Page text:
Infographic: Thirteen Practical Ideas about Jobs

Based on an article published in El Comercio newspaper (Peru) on August 20, 2015

View article

  1. All jobs are temporary. They are never guaranteed. They can last months or years, but they only last for as long as both parties agree. They always change, and sometimes surprisingly. It’s vital always to be attentive to the market in anticipation of those inevitable changes, in order to find the next job quickly.
  2. Our jobs are not a right, we have to earn them again every day, onerous though that sounds. No one is obligated to keep us in a job if our services are no longer necessary or satisfactory.
  3. Even excellent performance or great loyalty cannot guarantee a secure job. People with spectacular résumés, good contacts, and high employability still sometimes find themselves out of work and have to go out and find a job quickly.
  4. Spending many years in the same position obliges us to concentrate more than ever on our performance and relevance. There is always someone who can and wants to do our job for less money and possibly with more enthusiasm.
  5. It’s a bad idea to stay in a job that doesn’t give us any satisfaction, because that will clearly have an impact on our attitude and performance, and ultimately on our reputation. Finding another position is never easy, but not trying to do it is “professional suicide.”
  6. A good attitude is key at work. A desire to learn, a good disposition – and hopefully passion – can even compensate for lack of experience. But there’s no replacement for exceeding expectations with respect to our performance and contribution. That makes us a strategic resource, although still never indispensable.
  7. Jobs are magnificent opportunities to learn, grow, and develop. But we are paid to add quantifiable and measurable value, to comply with indicators and generate results; clearly not just to show up for work.
  8. It’s important for us to think of ourselves as providers of professional services, responsible for their quality, efficacy, and competitiveness. When we are on someone’s payroll, we have a single customer for our services. That obliges us to focus tremendously on satisfying our only customer.
  9. The boss represents the organization that is contracting our services. He is our principal customer (whether we like him or not). His opinion of us will have a great impact on our career, even many years later. Peers, subordinates, customers, and suppliers are also our customers.
  10. Technology, curiosity, English, good writing skills and oral expression (making effective presentations), discretion, good manners, charisma, maturity in personal relationships, etc. are abilities that generate competitive value at work. Complacency and arrogance will damage a career; poor conduct and lack of ethics will destroy it.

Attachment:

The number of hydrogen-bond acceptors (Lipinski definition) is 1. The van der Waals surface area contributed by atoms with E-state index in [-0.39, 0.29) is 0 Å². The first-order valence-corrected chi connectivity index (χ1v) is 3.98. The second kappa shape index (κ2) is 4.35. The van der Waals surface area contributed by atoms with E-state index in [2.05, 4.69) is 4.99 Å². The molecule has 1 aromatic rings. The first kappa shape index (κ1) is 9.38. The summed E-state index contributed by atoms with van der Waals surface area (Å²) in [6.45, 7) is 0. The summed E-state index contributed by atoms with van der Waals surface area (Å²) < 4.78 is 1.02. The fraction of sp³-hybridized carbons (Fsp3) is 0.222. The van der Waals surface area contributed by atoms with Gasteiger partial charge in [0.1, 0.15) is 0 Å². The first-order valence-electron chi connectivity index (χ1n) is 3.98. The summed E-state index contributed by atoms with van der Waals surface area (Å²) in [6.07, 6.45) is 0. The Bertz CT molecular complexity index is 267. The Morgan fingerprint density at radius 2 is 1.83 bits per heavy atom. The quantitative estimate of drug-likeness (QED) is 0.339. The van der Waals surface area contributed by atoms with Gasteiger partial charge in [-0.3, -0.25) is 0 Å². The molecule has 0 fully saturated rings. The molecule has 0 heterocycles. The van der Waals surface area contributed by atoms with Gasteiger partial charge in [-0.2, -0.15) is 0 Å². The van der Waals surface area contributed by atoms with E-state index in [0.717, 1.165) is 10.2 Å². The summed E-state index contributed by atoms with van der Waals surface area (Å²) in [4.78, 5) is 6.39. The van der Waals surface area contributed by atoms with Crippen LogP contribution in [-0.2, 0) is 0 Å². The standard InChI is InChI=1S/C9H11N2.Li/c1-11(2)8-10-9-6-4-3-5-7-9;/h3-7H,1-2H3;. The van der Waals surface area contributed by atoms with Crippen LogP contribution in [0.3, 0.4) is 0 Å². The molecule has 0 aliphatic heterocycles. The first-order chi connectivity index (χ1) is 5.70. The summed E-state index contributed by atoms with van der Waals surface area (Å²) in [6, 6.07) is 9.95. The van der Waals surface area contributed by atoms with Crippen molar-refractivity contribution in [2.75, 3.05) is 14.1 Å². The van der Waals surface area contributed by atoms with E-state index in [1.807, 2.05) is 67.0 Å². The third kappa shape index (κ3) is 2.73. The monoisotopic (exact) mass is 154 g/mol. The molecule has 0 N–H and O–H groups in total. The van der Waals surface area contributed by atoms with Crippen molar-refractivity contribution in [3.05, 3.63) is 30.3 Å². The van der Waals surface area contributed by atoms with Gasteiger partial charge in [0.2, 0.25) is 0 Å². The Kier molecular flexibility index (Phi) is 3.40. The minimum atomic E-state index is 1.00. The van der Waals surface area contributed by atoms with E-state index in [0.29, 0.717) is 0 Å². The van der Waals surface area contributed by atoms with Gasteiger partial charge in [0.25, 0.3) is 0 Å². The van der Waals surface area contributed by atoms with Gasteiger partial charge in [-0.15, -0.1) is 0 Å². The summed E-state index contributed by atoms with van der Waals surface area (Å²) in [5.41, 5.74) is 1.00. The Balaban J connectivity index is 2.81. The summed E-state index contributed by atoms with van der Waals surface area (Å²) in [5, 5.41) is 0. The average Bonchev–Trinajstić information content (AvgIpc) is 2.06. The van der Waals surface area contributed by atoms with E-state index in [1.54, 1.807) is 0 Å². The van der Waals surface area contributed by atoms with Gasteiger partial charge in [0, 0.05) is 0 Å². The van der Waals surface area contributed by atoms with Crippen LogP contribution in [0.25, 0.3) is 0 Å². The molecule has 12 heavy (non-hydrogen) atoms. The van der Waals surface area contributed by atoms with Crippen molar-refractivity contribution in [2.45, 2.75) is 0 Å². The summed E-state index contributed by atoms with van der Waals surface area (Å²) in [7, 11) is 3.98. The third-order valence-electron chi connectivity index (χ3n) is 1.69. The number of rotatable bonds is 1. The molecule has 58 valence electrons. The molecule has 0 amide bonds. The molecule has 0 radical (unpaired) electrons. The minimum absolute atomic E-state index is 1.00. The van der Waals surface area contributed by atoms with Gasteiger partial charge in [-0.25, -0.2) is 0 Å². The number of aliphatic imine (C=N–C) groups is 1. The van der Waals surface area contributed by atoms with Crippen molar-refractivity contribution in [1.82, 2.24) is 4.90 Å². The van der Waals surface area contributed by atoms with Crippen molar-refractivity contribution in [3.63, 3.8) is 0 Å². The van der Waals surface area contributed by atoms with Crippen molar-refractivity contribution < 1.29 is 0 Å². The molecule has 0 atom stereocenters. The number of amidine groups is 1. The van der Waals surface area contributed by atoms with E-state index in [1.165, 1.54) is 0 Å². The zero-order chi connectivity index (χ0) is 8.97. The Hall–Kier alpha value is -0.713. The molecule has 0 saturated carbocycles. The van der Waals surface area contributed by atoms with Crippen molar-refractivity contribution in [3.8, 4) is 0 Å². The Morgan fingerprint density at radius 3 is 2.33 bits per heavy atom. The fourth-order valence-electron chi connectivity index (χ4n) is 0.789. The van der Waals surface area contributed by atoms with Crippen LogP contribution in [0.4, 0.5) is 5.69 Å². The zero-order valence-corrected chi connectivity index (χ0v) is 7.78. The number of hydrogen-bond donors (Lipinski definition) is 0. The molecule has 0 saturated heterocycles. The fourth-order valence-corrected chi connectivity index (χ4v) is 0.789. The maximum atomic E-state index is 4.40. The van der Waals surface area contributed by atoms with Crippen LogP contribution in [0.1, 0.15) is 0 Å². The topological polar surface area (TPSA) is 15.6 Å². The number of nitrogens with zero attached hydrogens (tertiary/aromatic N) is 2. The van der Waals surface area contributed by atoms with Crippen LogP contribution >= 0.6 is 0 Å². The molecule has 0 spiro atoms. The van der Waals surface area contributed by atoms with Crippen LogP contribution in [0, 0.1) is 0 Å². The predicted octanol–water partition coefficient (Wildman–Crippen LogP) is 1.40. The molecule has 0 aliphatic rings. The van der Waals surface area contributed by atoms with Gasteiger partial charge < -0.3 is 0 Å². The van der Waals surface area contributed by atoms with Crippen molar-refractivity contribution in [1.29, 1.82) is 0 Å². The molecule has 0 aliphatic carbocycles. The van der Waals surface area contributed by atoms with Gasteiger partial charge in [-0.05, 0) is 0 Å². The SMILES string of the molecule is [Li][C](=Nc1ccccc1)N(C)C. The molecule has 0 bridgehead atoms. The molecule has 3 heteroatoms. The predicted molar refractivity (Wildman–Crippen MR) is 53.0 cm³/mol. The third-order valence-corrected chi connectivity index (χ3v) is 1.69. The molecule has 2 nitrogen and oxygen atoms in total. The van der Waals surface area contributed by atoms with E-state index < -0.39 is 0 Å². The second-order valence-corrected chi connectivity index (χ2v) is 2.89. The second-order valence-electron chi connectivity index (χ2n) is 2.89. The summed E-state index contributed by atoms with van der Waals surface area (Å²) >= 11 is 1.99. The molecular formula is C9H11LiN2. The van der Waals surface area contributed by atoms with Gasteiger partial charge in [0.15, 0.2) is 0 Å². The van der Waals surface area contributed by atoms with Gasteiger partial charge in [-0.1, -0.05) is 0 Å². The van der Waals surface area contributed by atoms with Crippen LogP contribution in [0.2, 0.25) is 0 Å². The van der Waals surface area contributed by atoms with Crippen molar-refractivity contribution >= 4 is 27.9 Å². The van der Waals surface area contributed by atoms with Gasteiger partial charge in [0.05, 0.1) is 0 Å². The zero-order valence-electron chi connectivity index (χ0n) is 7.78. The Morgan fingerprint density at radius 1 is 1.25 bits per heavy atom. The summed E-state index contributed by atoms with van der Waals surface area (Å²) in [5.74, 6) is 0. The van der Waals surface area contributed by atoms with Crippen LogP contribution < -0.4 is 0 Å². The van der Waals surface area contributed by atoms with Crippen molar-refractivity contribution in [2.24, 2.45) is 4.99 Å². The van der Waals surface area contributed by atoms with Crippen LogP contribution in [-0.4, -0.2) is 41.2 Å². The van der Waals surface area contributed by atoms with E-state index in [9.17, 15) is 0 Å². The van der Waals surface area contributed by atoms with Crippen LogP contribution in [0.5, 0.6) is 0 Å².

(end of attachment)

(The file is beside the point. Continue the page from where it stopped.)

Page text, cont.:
11. If we leave (or are dismissed from) a position, it is vital to do good work until the last minute. The references we get can be positively or negatively affected by the attitude with which we are seen to work during the final days.
  12. Developing our career as if it were our own best business works miracles for our employability. It’s an attitude that makes us stand out because we are focused on results, growth, and especially customer satisfaction.
  13. Life twists and turns. Taking care of our personal brand always pays well. There’s nothing like many satisfied customers to give good references regarding the quality of our work.

El Comercio

The new normal is complex and challenging. Our best positive attitude will be decisive for us to adapt well, improve our professional profile, and move forward faster without looking back.

El Comercio

Original Spanish version published in  El Comercio newspaper on April 26, 2020 When this is all over, and it will be, many people will come out of it transformed. The crisis will have served to discover their true character, their grit and inner strength. And with that…

back Ines Temple Resilience

Being authentic requires showing yourself as you really are. It requires checking your ego at the door and not looking down on anyone. It requires courage and self-confidence, but also honesty and tact to “tell it like it is.”